Cashier Lady looked strangely at my wife, prompting her to say: “You don’t really think we’re under age, do you?”
Cashier Lady nodded slowly, just as my butch bud queried the large melon rolling through the scanner. “Your wife put it on.” I told my bud, causing Cashier Lady to glance quickly from me to my bud to my femme friend to my wife and rest on me. “Have a lovely stay in Cornwall.” She said warmly. Kinda made me wanna stay.

Saturday, 8 March 2008

Straddling Gender

What is Butch and why? Why does it matter if a girl is a bit of a tomboy? Who cares if a woman is a bit of a man? Other people’s reactions to me have gone a long way to define my identity. For me, butch is a Gender. It’s not something I’ve adopted, its something I am. When I was an itty-bitty true baby butch I was mistaken for a boy and if they didn’t know better, told people my name was John. I remember the day my best friend’s older sister told me I really shouldn’t be kissing girls. Still in primary school, that was the day I knew I wasn’t a boy.
Unfortunately, I did stop kissing girls all the way through secondary school. Fortunately, after a brief heterosexual phase, I realised I really should be kissing girls, and boy their kisses were sweet. When I came out lesbians were political. I cut my short hair shorter and once more the world embraced my masculinity. Political lesbians didn’t. They thought it was homophobic people called me Sir. I remember the day a lesbian feminist called me Butch. She meant it as an insult… “Why do you want to be like a man?” She asked. I didn’t understand. I hadn’t done anything mannish. All I’d done was lift a box and walk across the floor. I may have drunk a pint of beer before that, I don’t remember.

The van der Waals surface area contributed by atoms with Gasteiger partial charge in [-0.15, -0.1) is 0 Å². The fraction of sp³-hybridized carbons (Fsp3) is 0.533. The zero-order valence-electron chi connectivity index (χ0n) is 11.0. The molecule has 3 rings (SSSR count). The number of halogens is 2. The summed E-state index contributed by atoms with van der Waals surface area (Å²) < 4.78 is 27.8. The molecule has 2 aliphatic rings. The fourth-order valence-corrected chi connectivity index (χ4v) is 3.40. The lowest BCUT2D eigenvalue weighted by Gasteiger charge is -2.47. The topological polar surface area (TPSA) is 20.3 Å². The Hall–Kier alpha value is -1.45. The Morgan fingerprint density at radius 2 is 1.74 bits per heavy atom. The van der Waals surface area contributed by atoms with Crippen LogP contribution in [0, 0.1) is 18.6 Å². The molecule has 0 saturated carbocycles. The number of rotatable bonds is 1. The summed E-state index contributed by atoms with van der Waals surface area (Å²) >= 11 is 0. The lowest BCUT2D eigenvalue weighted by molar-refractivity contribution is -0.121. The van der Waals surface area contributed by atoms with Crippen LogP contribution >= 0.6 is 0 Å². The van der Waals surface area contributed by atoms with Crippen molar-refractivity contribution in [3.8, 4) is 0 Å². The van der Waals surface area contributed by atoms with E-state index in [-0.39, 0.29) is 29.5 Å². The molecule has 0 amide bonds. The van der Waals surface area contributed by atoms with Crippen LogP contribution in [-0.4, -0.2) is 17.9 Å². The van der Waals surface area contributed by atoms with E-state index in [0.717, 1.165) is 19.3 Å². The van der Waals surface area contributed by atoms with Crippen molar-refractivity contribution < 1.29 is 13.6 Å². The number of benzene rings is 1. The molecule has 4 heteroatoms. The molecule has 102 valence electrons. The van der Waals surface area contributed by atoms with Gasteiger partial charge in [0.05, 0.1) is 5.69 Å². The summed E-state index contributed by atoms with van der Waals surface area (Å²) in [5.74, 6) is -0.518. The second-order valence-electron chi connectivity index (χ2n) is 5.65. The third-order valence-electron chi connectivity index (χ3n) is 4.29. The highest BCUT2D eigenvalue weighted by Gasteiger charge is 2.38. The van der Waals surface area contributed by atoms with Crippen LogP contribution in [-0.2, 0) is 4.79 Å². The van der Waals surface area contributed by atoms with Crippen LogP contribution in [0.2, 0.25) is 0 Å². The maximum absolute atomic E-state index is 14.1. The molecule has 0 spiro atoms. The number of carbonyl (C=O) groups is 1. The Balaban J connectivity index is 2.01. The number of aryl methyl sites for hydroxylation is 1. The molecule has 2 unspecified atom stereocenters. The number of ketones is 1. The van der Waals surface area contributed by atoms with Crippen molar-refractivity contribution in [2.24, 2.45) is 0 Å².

In my lesbian community butch wasn’t a good thing. I was part of it too. I internalised that butchophobia. It was ok to look butch, as long as that was called looking dykey. I was never in dresses, always in jeans. Wearing suits, ties, walking and lifting like a man…all the while refusing to accept the identity. My femme girlfriends were so hot, so gorgeous, so un-ID-ed. (I’ll skip over the two butch girlfriends, that’s for another column). We danced the butch-femme dance in lesbian hotspots all over (once my girlfriend had managed to get in). I loved their femininity, thought it daring they wore make-up. I believed a woman should wear what she wanted, and I accepted my femme girls wearing their hot femme clothes for themselves. I knew they didn’t wear them for men.
When I came out it was like waking up to a new world. One full of promise and adventure. When I acknowledged I am butch, it was like coming home. Thanks to the courage and insight of butches and femmes before me I finally got it. Thanks to Leslie Feinburg, Joan Nestle, Lesléa Newman, Rhon & Chris of thanks to Marïjke & Mel, I formed the word butch inside my head until it passed my lips. (This is in no way supposed to be an extensive list of butch-femme artists & activists, just those who’ve influenced me). This name for what I am made sense of my daily experience. I remember the day I told my long-term butch bud: “You’re right, I am butch.” S/he said “How comes you’re the last to know?”
Words are both medicine and weapons. If I can make a difference to one fledgling butch or femme by exploring my identity in words then the time I spend doing it is golden. This is my debt to repay, and I repay with all my heart. I know I’m butch because I never tried to be. Although I’m blessed to know more femmes and butches than when I acknowledged myself, my gender is still not widely accepted by either the straight or the gay communities. Straddling gender, I neither apologise or boast for being as butch as a diesel dyke. I just am.